FALL RIVER, Mass., April 7 -- The Advanced Technology and Manufacturing Center (ATMC) of the University of Massachusetts, Dartmouth, recently acquired an IX-300 UV laser micromachining system from JP Sercel Associates Inc. (JPSA), a Hollis, N.H., provider of ultraviolet (UV) laser technology, in a new partnership designed to promote economic development in southwestern Massachusetts.
The UV laser system, a 193-nm wavelength industrial-grade excimer micromachining unit, was acquired through the Commonwealth of Massachusetts and will be used to help ATMC's industrial clients develop micromachining processes and conduct applications engineering for use in industries including biomedicine and microelectronics. JPSA's laser technicians and engineers will maintain the system.
JPSA said the system can be used to create micron-scale features with submicron tolerances for a variety of medical device manufacturing applications. These include: micro-fluidics, sensors, nozzles, microscreens, particle traps, MEMS, MOEMS, microdicing, biosensors (lab-on-a-chip), micro-vias, photo ablation, photo machining, micromachining of plastics, ceramics, hard dielectrics, glass and metals, nondestructive high-resolution marking, micro-lithography to 1 micron resolution, high-speed drilling, selective material ablation, doping, annealing and more. Materials processed include polymers and plastics, ceramics, glass materials, metals, semiconductor materials, diamond and precious metals and others.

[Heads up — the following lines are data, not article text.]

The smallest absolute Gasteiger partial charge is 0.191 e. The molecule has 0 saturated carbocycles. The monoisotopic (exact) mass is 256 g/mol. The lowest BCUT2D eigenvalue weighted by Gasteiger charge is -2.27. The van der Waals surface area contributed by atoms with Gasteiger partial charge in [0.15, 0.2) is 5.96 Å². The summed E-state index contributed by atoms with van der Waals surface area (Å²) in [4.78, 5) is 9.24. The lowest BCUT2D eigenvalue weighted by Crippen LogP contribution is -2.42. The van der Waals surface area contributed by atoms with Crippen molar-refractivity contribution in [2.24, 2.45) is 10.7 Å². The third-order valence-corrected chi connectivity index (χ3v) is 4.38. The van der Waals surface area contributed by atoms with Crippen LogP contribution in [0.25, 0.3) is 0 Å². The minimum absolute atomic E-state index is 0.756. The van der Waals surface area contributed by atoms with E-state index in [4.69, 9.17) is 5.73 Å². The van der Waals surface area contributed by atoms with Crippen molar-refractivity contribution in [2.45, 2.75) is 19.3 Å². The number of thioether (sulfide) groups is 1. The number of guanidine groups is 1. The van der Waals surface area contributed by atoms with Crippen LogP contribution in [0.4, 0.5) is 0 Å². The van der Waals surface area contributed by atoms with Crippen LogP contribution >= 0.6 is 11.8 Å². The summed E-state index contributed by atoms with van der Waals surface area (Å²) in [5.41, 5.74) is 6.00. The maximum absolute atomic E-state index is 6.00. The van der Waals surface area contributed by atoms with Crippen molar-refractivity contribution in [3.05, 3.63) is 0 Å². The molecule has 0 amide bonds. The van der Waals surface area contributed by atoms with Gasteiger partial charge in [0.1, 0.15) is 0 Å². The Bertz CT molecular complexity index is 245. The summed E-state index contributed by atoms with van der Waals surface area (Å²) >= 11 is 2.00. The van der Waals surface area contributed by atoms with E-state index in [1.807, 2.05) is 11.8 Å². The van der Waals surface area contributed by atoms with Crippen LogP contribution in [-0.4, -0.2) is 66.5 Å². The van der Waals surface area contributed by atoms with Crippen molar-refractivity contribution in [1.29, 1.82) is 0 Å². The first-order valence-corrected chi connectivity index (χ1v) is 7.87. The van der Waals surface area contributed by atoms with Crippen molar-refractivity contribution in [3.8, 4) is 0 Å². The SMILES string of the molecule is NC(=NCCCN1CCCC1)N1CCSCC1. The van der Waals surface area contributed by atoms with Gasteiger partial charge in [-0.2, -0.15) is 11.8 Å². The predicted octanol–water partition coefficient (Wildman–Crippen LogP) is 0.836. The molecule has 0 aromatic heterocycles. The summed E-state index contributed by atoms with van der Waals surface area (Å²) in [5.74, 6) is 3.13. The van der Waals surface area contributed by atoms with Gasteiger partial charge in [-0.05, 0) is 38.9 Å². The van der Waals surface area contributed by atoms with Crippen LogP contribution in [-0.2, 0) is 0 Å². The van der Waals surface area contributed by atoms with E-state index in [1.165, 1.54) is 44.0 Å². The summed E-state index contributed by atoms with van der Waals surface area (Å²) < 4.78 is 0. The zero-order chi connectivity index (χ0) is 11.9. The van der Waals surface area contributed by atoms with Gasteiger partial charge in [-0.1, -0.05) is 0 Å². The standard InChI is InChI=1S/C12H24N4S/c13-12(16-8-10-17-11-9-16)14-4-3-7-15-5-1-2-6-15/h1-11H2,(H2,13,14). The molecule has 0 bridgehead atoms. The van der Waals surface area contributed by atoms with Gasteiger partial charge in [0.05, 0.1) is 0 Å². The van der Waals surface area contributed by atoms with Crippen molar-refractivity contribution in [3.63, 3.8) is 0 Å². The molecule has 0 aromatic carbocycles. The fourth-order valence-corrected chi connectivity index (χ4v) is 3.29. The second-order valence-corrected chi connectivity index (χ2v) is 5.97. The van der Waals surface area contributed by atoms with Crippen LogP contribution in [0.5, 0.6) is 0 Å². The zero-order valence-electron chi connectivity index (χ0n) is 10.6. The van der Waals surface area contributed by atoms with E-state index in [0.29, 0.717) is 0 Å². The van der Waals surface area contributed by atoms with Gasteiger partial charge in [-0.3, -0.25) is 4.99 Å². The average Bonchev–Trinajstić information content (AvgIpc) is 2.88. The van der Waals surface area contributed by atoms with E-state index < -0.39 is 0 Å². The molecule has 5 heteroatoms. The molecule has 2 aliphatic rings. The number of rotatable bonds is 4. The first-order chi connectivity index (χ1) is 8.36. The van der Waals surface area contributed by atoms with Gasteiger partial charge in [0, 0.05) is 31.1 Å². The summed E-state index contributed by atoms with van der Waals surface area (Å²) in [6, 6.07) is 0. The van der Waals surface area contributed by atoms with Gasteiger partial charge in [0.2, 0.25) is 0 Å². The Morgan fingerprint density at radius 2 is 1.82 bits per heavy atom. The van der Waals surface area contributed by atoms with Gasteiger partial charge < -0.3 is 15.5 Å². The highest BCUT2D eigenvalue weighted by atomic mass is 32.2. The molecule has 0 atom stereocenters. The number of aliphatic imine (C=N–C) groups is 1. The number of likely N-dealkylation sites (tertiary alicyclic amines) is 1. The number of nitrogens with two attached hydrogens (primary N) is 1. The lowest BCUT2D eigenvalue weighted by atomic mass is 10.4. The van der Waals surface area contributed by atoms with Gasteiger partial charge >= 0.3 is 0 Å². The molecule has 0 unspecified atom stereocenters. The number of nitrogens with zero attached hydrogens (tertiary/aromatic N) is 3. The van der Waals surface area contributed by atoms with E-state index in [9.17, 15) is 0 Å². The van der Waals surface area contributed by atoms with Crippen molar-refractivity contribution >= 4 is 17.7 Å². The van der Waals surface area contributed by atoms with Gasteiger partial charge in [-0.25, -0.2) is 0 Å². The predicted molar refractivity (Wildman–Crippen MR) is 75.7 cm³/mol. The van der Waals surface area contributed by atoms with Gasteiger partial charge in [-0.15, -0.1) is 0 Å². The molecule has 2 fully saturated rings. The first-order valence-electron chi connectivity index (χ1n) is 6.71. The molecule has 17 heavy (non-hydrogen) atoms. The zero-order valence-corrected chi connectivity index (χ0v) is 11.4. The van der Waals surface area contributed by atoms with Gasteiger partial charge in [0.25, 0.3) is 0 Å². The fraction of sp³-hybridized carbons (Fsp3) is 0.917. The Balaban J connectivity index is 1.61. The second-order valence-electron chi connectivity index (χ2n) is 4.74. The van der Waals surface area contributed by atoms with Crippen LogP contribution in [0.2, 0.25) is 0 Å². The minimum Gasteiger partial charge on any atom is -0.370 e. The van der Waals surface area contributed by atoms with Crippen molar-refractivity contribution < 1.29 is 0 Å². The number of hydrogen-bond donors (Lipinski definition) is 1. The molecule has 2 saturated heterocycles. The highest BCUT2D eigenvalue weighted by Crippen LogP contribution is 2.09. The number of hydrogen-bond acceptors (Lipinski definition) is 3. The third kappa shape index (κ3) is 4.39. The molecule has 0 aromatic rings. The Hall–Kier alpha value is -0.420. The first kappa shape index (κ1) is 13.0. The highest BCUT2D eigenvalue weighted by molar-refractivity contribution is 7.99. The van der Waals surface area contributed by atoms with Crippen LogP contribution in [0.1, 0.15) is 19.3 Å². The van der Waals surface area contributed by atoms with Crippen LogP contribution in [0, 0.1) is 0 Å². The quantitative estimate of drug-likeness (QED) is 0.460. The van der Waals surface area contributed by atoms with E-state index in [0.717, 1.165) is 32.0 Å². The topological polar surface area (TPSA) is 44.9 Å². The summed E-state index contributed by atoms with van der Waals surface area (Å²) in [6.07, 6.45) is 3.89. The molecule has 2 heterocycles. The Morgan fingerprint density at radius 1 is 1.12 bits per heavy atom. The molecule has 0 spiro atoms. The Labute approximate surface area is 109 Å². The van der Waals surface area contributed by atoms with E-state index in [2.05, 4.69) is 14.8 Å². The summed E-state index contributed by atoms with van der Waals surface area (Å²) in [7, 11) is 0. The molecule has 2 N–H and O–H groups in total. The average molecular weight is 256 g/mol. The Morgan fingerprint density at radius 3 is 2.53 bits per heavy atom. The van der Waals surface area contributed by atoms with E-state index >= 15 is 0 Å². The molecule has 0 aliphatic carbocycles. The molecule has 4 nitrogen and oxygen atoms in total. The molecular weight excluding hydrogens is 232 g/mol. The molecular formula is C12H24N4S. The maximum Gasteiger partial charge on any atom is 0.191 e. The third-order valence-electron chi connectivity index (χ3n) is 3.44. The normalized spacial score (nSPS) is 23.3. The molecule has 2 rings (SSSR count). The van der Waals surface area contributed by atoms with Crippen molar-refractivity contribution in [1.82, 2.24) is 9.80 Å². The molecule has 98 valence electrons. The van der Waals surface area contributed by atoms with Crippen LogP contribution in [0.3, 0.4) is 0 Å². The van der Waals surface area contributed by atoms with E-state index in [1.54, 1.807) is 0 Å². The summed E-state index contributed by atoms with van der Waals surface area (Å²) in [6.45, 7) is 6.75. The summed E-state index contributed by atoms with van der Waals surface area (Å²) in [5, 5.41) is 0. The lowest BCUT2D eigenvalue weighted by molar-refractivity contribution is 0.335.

Recently, JPSA worked with the Massachusetts Institute of Technology to develop its 'Liver Chip" bioreactor, a device designed to mimic the human liver comprised of 3-D structures of a functioning liver with tiny channels that provide simulated blood flow.
Lamar Bullock has joined ATMC as photonic laboratory manager and will operate the new IX-300. Bullock was formerly president of Boston Laser Technology, where he developed a unique excimer laser-based manufacturing process. He also designed and built laser imaging equipment to apply this process to volume manufacturing of a medical device.
"The addition of the JPSA excimer laser system is an important asset to our technological resource base," Bullock said. "Right now, for example, we're seeing a lot of activity in the area of microfluidics. This technology has a wide range of applications, many of immediate local interest -- such as water quality, marine and environmental applications -- in addition to the recognized biomedical uses."
For more information, visit: www.atmc.umassd.edu